Classroom uses: Again, if you have any group projects, these can be assigned through Trello and students can update you and each other on their progress.

Alternatives: Asana, Slack


Google Drive

Logo_of_Google_Drive

Category: cloud storage  and document creation/sharing

Why it’s useful: A real sign of the times is that many of my students don’t have Microsoft Word on their own computers and would prefer to use local or free alternatives. Google Drive enables students to do reasonably sophisticated word processing for free and gives them the added option of sharing and collaborating on documents in real time. The Google Drive app gives them the chance to continue working on their writing anywhere they have their mobile devices.

Google Drive gives students a huge range of sharing options

Google Drive gives students a huge range of sharing options

Classroom uses: So many ways this can be used in class, but I’ll point to a couple of excellent blog posts from Tyson Seburn here and here to give you some ideas about its uses in academic writing. I’ve used it for collaborative writing tasks where students work in groups to write different parts of an essay. I’ve also used it for students to comment/annotate examples of good and bad essays.

Alternatives: Microsoft Office online


Evernote

Evernote

Category: note-taking

Why it’s useful: Having one place to keep all notes from lectures/seminars and to collect articles, documents and links in preparation for a written project  can be really useful in getting students organised. Evernote does this remarkably well: you can choose the kind of note you want to make, whether that’s text, handwriting, or audio note. Or you can use it as a place to save webpages and upload documents. All of these things can be grouped into notebooks and/or tagged with specific labels for easy search and retrieval.

Evernote has a huge range of note options

Evernote has a huge range of note options

The best thing about Evernote is its ubiquity. You can use it on the web, you can download specific programmes for PC or Mac and there are excellent apps for iOS, Android and Windows phone. The free version is very generous and full-featured but you can upgrade to a premium account to get more storage and advanced functionality. Rather like Google Drive, you can also share individual notes or notebooks with other users.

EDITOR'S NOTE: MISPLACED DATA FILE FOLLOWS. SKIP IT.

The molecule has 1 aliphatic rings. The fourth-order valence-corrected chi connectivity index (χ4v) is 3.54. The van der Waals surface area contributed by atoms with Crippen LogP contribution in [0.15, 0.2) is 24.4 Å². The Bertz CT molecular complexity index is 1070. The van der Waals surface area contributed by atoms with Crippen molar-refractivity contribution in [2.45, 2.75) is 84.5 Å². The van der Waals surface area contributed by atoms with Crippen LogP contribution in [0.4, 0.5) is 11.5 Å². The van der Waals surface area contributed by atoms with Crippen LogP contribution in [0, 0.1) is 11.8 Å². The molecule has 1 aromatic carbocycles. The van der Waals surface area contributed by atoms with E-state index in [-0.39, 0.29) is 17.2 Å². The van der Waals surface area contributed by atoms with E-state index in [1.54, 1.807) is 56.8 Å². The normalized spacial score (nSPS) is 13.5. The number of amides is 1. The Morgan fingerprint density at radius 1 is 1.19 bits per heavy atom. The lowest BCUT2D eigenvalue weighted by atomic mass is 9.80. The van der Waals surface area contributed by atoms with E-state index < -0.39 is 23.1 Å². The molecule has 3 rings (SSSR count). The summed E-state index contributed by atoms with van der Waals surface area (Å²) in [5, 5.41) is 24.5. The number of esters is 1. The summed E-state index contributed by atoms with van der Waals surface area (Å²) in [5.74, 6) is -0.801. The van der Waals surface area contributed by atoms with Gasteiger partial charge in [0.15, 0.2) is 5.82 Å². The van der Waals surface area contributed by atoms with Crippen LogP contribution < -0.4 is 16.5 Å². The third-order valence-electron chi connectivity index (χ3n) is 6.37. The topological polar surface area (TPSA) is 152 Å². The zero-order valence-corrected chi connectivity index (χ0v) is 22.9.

Classroom uses: Great for any kind of group project, students can create a shared notebook and then add ideas, checklists, websites to it. I’ve used it in the past to create shared vocabulary notebooks or useful website lists.

Alternatives: Simplenote, Onenote


Quizlet

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Category: Flashcards

Why it’s useful: EAP students need to regiment their vocabulary learning and try to go beyond the tried and trusted procedure of writing down a word and it’s translation in a notebook and then never looking at it again. Quizlet is an app that can make that process a little easier and a little more fun.

In essence, Quizlet helps you create flashcards, you can create your own lists and then use them to test yourself through a variety of quiz and game activities. These can be shared via a link or they can be part of a set of flashcards associated with a class. You can also search the huge database of public flashcards and add them to your own lists. Again, like so many other of the tools mentioned here, you can access them via the web or via apps for Android and iOS and they all synchronise so you always have your vocab lists up to date.

Classroom uses: To take some of the workload off both the teacher and the student, you can create class vocabulary lists in Quizlet and then assign different students at the end of the lesson or at the end of the week to update it. You can also build in short five-minute activities at the beginning and end of certain lessons for students to revise those words through the various games on their mobile devices and compare scores.

Alternatives: Study Blue


Students are often reluctant to use mobile apps to help them learn, which might seem surprising given how much time they spend on their devices. There might be different reasons for this: a reluctance to use their personal devices for ‘work’ or more likely just an unawareness of how potent a tool it can be for learning. And despite students perceived digital literacy, they often need approval from someone in authority before they are willing to start using these apps for study. So, why not try some of these with your students or at least show them how they could be used for self-study purposes?